Illinois must now invest more in the state’s community health centers

With the state on better financial footing, the legislature could improve the lives of millions of Illinoisans by properly funding this resource.

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Esperanza Health Centers Brighton Park at 4700 S California Ave in Brighton Park, Tuesday, Aug. 16, 2022. | Anthony Vazquez/Sun-Times

Anthony Vazquez, Anthony Vazquez/Sun-Times

What defines a community? Safe housing, reliable transportation, educational opportunities, healthy food access, quality health care? At the Illinois Primary Health Care Association, we believe it is all those things, and much more, starting with whole-person, accessible health care.

Community health centers across Illinois, from our largest cities to our most rural areas, witness each of the challenges experienced by their patients every day. We have known it for years, but the pandemic put an important spotlight on a glaring truth: In our underserved communities, high-quality, affordable health care is sorely needed — now more than ever.

This spring, we are taking action at the Illinois State Capitol. In the recent run of strong state revenues, Illinois leaders have repeatedly and generously invested in core health care services and social service programs. And community health centers have been grateful to be a priority.

We are now urging the Illinois Legislature to make continued investments in community health centers through two important initiatives.

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First, we have focused on behavioral health care, which is the combination of mental health services and substance use treatment. Behavioral health services are a priority at every health center. Yet, despite recent advancements, nearly 10 million Illinoisans live in a shortage area for this critical care.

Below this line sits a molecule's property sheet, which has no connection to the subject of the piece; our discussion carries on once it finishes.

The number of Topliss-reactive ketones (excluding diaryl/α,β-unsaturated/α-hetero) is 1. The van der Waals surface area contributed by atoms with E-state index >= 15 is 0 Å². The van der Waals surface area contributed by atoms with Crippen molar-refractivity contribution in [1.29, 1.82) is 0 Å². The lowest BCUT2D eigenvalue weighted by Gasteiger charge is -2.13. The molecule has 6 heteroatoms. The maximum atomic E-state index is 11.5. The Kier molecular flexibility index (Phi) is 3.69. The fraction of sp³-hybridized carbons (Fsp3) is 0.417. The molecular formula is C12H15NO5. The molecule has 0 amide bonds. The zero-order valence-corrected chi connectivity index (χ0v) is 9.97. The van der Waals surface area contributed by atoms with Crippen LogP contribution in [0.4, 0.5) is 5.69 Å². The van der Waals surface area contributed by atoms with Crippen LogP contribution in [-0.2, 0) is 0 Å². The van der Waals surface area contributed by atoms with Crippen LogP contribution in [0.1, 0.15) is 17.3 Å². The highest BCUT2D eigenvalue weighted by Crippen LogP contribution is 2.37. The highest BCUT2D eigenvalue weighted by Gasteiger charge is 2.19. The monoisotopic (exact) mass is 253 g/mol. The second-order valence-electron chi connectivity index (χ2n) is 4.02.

Senate Bill 1816 and House Bill 3049, sponsored by state Sen. Ann Gillespie and state Rep. Theresa Mah, expand the list of providers whose services can be reimbursed to include graduate-level, subclinical behavioral health professionals practicing under licensed clinicians. This legislation would allow health centers across Illinois to hire 175 new providers, serve an estimated 72,000 new patients, and offer new, much-needed services

Second, community health centers are drastically underfunded despite a federal law from decades ago calling for specified funding to meet shortfalls in Medicaid because at the time when that system was created, Medicaid covered roughly 70 percent of the cost of providing patient care. Today, despite that specified funding system, our Medicaid reimbursement covers only about 60 percent of our costs. More must be done to shore up reimbursement for care at community health centers — the largest network of primary care providers in underserved communities.

Our rate increase legislation is Senate Bill 1888 and House Bill 2298, sponsored by state Sen. Robert Peters and State Rep. Anna Moeller. By passing this legislation, community health centers could serve an additional 180,000 patients each year, hire nearly 250 more providers, and increase substance use treatment, dental services, transportation, vision care, and more with an infusion of $100 million — $50 million of which would be covered by federal cost sharing. 

To drive the point home further, community health centers in our neighboring states receive reimbursement rates that are roughly 80 percent higher than Illinois’ rates. That means for every $100 our centers receive in reimbursement, health centers in these states receive roughly $180. And in behavioral health care, our rate is often only one-third the amount of some of our neighbors — hindering our ability to meet the demand for care. 

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If we learned anything during the pandemic, it is that we are all healthier when our neighbors are healthier. Together, these two reasonable measures will enable more people to get the care they need to live well and better equip our communities to thrive.

Ollie Idowu, president and CEO, Illinois Primary Health Care Association

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The views and opinions expressed by contributors are their own and do not necessarily reflect those of the Chicago Sun-Times or any of its affiliates.

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